- It could make browser fingerprinting easier. Fingerprinting gathers many types of information from your web browser that collectively can be used to create a unique, stable identifier for your particular browser. FLoC will group you into cohorts of perhaps a few thousand people. Someone wanting to track you can then use browser fingerprinting to distinguish your browser from among the few thousand in your cohort, instead of the hundreds of millions of browsers active across the entire internet.
- FLoC can be a new source of data for anyone who already knows who you are. FLoC cohorts are sources of information about your online behavior and interests. For cohorts to be of useful to advertisers, there will have to be some way to gain useful information from a cohort ID. Because your FLoC cohort ID is available to any website you visit, it will be available to websites that know who you are (sites yo log into for example), but had not known anything about your behavior outside of their site.
- If it is hard to extract useful information from cohort IDs, large entities with the resources to extract that information will have a new advantage over smaller advertisers. And with cohorts being recalculated weekly, smaller competitors will be at a perpetual disadvantage.
- Any technology that makes it possible to target specific types of users also makes it possible to discriminate against specific types of users. There is an argument to be made for the old style contextual advertising: if you go to a fishing website, you get ads for fishing “stuff,” not ads based on information that some third-party tracking cookie or FLoC algorithm gathered about you.
Here are some quick questions and answers around FLoC and privacy.
Who else supports FLoC?
Aside from Google itself, we haven’t been able to find anyone among web browser companies or advertising companies that support FLoC. In fact, there is strong opposition to FLoC from the industry as well as privacy organizations such as the Electronic Frontier Foundation (EFF).
What is the Privacy Sandbox?
The Privacy Sandbox is Google’s plan to bring user data into the web browser and protect users from the cross-site tracking that advertisers currently use to profile users for targeted advertising. FLoC is just one element of the sandbox.
What is an Origin trial?
According to Google, origin trials, “allow developers to try out new features and give feedback on usability, practicality, and effectiveness to the web standards community.”
In an origin trial, developers can begin testing the feature without asking browser users to enable flags in Chrome. In other words, your copy of Chrome could be participating in this trial without your knowing it.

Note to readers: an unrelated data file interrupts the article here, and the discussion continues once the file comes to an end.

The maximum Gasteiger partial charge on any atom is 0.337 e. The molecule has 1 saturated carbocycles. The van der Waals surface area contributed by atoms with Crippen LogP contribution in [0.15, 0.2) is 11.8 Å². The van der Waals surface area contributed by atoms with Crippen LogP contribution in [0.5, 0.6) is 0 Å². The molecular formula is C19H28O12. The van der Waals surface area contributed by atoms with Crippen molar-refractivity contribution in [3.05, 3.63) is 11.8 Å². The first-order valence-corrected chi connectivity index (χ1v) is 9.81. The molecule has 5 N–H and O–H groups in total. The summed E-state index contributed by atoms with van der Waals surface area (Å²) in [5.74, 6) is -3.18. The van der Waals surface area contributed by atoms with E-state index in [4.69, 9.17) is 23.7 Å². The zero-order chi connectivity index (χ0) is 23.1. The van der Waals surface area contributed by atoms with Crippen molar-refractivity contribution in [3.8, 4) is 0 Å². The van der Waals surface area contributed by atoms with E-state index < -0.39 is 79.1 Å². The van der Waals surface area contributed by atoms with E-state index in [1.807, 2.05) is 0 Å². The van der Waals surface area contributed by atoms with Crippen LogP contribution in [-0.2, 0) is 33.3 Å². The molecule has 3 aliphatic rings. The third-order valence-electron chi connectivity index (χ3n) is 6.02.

The odds of your browser being included in the current FLoC trials is small, but not zero. You can check to see if it is included at the EFF’s Am I FLoCed? page.
Do people want targeted ads?
The advertising industry claims that users are happy to receive targeted ads while browsing websites. But according to a survey commissioned by Global Witness and conducted by YouGov:
- 26% of respondents do not want their personal data used to target them with political ads.
- An additional 63% if respondents do not want their personal data used to target them with any ads.
As we can see from the data, most respondents dislike targeted ads in at least some circumstances. For this particular survey, the respondents were in Germany or France. Perhaps the appeal of targeted ads is less than the ad industry would like us to believe.
More recently, Ars Technica reported that analytics show that “96% of US users opt out of app tracking in iOS 14.5.” iOS 14.5 enforces a policy named App Tracking Transparency. The policy requires apps to request user permission if they want to use tracking techniques to follow users as they move around the web. Analysis of the data showed that only 4% of US users agreed to allow apps to track them.
What was that you said about users liking targeted ads?
We can’t read minds. That means we can’t tell you what the folks at Google were thinking when they created FLoC. The one thing we can say with certainty is that there appears to be little or no public support for FLoC outside of Google. But given Google Chrome’s dominant position in the browser market, it isn’t clear that the opinions of anyone outside Google will matter in the long run.
We’ll be watching the FLoC saga carefully, and will keep you informed when/if anything important happens.